2.6 (2.4–2.8)

2.4 (2.2–2.6)

2.5 (2.3–2.7)


Depression and anxiety

1.6 (1.4–1.7)

1.5 (1.4–1.6)

1.5 (1.4–1.6)


Suicidal behaviour

1.6 (1.4–1.8)

1.9 (1.7–2.1)

1.8 (1.6–1.9)


Mean values and 95% CI from one-way ANOVA.


There were significant differences between internists and psychiatrists with regard to which diagnoses they were most committed to (Table 4), with almost the same pattern as shown for self-perceived competence. The commitment was lower, with scores ranging from slightly low empathy to neutral empathy among all three groups of physicians for misuse of Class B-tranquilizers (2.5–3.5), Class A-tranquilizers and opiates (2.5–3.2) and alcohol (2.6–3.4) compared with the psychiatric diagnoses of depression and anxiety (2.7–4.2) and suicidal behaviour (2.8–4.2).


There were no differences between the physicians’ specialties in empathy to suicidal behaviour and substance misuse. Females were significantly more empathetic to suicide attempters than males (4.0 vs. 3.8), even when responses were adjusted for profession, age and course participation) (p = 0.002). Depression and cancer were the diagnoses that received the highest levels of empathy with mean scores from 3.6 - 4.0 and 3.9 - 4.2, respectively. Patients with substance misuse received the lowest empathy scores from all three groups (2.9–3.2).


Compared with the other diagnoses, the substance misuse category received highest irritation scores (2.4–2.6) (Table 4). The physicians were not irritated by patients with suicidal behaviour (1.6–1.9). There were no significant differences according to specialty or gender.

Interest, skills and need for education

Forty-three percent (n = 128) of the physicians in our sample had participated in courses or other forms of education about the assessment and treatment of suicidal patients during the last five years. Psychiatrists had a significantly higher participation rate (n = 77, 76%) than GPs (n = 35, 39%) and internists (n = 16, 15%) (p < 0.001). The psychiatrists were most interested in courses and training (2.5, 95% CI: 2.3–2.7) whilst the internists were less interested (3.4, 95% CI: 3.2–3.5) (p < 0.001).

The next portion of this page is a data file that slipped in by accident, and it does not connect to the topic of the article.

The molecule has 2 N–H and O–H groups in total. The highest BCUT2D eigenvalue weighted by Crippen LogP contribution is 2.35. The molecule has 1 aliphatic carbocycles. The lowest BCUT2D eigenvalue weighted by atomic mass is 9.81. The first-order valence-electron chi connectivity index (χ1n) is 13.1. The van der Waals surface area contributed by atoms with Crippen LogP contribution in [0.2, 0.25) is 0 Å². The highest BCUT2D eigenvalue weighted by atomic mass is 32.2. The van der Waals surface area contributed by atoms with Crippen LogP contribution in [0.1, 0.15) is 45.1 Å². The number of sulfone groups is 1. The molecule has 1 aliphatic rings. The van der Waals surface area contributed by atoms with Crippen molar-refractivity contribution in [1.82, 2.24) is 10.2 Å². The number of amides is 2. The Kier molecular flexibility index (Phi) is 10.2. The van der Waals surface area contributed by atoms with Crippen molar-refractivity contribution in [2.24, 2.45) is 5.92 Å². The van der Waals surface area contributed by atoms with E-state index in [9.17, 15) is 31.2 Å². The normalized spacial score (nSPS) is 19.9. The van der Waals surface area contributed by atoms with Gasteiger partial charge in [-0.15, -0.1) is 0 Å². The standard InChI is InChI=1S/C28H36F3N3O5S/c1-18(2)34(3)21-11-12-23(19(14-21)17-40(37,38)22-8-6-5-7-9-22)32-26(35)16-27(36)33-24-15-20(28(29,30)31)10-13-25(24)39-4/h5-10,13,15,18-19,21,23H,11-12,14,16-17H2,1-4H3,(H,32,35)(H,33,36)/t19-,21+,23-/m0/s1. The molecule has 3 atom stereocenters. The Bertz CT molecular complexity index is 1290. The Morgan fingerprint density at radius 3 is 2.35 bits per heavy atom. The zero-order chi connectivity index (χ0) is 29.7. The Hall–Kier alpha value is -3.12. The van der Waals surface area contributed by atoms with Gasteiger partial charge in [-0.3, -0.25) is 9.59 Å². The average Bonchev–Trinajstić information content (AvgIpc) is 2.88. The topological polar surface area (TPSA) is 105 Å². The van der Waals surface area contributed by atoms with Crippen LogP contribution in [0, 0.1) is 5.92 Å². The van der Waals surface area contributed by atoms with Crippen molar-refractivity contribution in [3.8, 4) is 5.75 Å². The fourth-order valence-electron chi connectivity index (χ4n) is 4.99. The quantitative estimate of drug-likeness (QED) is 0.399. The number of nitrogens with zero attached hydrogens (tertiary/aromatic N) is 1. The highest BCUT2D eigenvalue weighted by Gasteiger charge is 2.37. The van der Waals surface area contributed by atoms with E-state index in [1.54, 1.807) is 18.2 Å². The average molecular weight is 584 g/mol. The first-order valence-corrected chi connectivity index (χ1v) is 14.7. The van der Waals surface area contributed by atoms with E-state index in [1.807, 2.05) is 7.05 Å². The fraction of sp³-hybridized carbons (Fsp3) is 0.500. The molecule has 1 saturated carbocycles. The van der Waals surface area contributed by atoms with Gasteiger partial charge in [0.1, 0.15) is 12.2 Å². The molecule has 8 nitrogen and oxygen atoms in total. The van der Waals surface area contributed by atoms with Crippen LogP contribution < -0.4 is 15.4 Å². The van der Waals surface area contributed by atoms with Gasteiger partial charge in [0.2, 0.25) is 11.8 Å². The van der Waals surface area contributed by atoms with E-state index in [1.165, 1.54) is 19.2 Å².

The internists perceived that their previous training had given them intermediate good skills (3.2, 95% CI: 3.0–3.4) in taking care of people who had tried to commit suicide. The scores among the GPs were (2.4, 95% CI: 2.2–2.6) and among the psychiatrists (1.7, 95% CI: 1.5–1.9) (p < 0.001). The internists were more likely to agree that they needed further training (3.8, 95% CI: 3.6–4.1) than GPs (3.8, 95% CI: 3.5–4.0) and psychiatrists (3.1, 95% CI: 2.9–3.4) (p < 0.001).


In the present study we found that, patients with misuse problems received lowest commitment, empathy and generated more irritation than patients with other diagnoses. These findings have not to our knowledge been presented before. The psychiatrists and GPs had somewhat more positive attitudes to suicidal patients than the internists, and female physicians were more positive than males. This study shows that all three groups of physicians had positive attitudes towards suicidal patients and were understanding and willing to help them. The levels of competence and commitment tended to align with the physicians’ areas of specialization. The finding that the physicians were most irritated by and least committed to treat substance misuse patients than patients with other diagnoses is concerning. Substance misuse patients often have large and complex problems, and increased morbidity and mortality rates [16]. In the review of Saunders et al. [1], attitudes among health care professionals were largely negative. Compared to these findings, however,the present study show that physicians report more positive attitudes,and willingness to help suicidal patients. The results are consistent with another study where more positive attitudes have been found among health-care professionals working in psychiatric wards than those working in other fields [8]. This is also in line with a study of professionals in mental health-care in Norwegian outpatient clinics [17].

Incurable illness

In our study, physicians showed a higher degree of understanding than acceptance of suicide among people with an incurable illness. In Norway, as in many other countries, euthanasia is illegal. The distinction between suicide among patients with incurable illnesses and other serious somatic and psychiatric diagnoses is delicate. It is important that this issue is addressed because it raises ethical questions and should be considered when educational initiatives are raised. During a medical career, there is a probability that a patient may, by implication or directly, ask for help to end his or her life. It is therefore important that physicians have reflected on their own personal and professional attitudes. Even though all groups stated that patients who ask for help to commit suicide should not receive it, they were able to understand why patients with an incurable disease may want to end their life. This reflects an understanding attitude for patients’ decisions, but maintains the premise that the health-care professional’s role is not to help patients end their lives.